Jigsaw Puzzles

Jigsaw Puzzles


The demand for jigsaw puzzles soared globally during the COVID-19 pandemic, becoming a regular activity for those enduring the restrictions of various lockdowns. Absorbing, mindful and screen-free, the humble jigsaw puzzle acts as a balm during uncertain times. When nothing else seems to makes sense, getting one piece to fit with another becomes more than usually soothing.

So, where did jigsaw puzzles come from?

In the 18th century, jigsaw puzzles were created by painting a picture onto a flat, rectangular piece of wood, then cutting it into small pieces.

John Spilsbury, a London cartographer and engraver, is credited with commercialising jigsaw puzzles in 1760. His design took world maps, cutting out the individual nations, using a marquetry saw, in order for them to be reassembled by students as a geographical teaching aid. This became a popular jigsaw application; and indeed, the "Geographical Puzzle" was the first ever wooden puzzle produced in 1891 by Ravensburger, the world's leading puzzle maker.

Cardboard jigsaw puzzles appeared in the late 1800s, but were slow to replace wooden ones because manufacturers felt that cardboard puzzles would be perceived as low-quality, and the profit margins on wooden jigsaws were better.

Jigsaw puzzles soared in popularity during the Great Depression, with manufacturers producing over 10 million puzzles a week. It was at around this time that jigsaws evolved to become more complex and appealing to adults. They provided people with a cheap, long-lasting, recyclable form of entertainment.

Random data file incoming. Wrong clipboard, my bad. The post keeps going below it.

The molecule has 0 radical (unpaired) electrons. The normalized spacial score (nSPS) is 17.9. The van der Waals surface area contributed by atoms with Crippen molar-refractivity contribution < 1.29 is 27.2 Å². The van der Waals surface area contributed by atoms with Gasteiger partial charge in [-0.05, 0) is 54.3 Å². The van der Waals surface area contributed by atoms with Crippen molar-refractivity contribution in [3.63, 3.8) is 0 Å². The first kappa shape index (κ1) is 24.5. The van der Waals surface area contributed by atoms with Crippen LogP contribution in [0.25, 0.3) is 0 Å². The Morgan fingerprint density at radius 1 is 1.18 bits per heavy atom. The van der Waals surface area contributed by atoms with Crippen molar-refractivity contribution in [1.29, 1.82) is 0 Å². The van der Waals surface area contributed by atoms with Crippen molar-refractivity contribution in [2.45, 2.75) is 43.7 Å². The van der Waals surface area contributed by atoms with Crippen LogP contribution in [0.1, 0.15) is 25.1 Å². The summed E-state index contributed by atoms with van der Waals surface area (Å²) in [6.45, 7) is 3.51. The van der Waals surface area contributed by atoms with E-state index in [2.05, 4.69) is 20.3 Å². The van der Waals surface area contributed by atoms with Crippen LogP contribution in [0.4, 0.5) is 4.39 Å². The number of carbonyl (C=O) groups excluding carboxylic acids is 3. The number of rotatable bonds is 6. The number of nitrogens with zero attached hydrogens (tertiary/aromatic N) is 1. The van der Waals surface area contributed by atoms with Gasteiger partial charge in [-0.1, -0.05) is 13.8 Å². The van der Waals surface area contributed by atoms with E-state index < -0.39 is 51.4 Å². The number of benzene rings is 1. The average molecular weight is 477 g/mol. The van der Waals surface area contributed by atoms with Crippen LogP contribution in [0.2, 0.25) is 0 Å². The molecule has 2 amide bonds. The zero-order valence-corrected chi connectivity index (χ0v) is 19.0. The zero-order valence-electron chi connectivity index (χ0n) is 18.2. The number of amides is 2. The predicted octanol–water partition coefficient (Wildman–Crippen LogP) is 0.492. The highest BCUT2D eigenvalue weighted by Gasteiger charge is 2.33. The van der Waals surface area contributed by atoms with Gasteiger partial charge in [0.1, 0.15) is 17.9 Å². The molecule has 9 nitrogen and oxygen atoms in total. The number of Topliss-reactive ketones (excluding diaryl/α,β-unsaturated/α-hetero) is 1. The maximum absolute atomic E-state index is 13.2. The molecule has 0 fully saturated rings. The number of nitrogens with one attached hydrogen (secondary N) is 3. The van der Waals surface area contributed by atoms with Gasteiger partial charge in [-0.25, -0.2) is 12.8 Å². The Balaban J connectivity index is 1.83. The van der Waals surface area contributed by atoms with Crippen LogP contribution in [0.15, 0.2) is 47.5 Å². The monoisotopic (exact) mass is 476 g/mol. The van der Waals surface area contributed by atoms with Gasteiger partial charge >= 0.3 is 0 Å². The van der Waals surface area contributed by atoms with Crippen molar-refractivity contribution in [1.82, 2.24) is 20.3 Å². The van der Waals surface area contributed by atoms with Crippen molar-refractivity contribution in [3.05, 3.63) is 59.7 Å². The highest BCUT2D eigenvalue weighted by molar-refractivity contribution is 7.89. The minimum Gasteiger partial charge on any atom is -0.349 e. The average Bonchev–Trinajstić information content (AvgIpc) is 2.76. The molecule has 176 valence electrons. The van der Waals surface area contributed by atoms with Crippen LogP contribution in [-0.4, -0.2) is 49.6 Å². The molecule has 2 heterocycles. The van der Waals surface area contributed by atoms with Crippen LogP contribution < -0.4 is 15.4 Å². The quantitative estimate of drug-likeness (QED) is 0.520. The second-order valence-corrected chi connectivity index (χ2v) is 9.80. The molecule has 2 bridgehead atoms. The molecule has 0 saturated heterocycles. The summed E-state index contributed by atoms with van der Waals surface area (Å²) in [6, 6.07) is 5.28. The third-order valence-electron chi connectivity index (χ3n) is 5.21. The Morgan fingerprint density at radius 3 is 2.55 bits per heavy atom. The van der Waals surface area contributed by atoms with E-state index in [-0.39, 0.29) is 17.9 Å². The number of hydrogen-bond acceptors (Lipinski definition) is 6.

They were also given away in product promotions and used in advertising, with customers completing an image of the promoted product. For example, in the 1920s, Great Western Railway in the US made a puzzle of their steam engine to advertise their railways and destinations. 

Sales of wooden puzzles fell after World War II as improved wages led to price increases, while improvements in manufacturing processes made paperboard jigsaws more attractive. The die-cutting machine for a jigsaw puzzle maker is like a giant metal cookie cutter that cuts out the pieces using very sharp edges and about 1,100 tonnes of pressure.

The shape  of each piece has a name, but there really isn't a standard naming convention. The proper term for the rounded tab on a puzzle piece is "interjamb", while the hollowed-out space is called a "blank".

And did you know that 1000 piece puzzles don't contain exactly 1000 pieces? Most contain 1008 or 1026, the number required to make the correct shape.

Finally, and of relevance to REMORANDOM as a regular user and fan, the logo of Wikipedia is a globe made out of jigsaw pieces, the incomplete sphere symbolising the space to add new knowledge. How apt.




1. Woman with Jigsaw Puzzle
2. Puzzle by John_Spilsbury, 1766
3. John Spilsbury
4. Ravensburger Puzzle
5. Great Western Rail Puzzle
6. Wikipedia Logo

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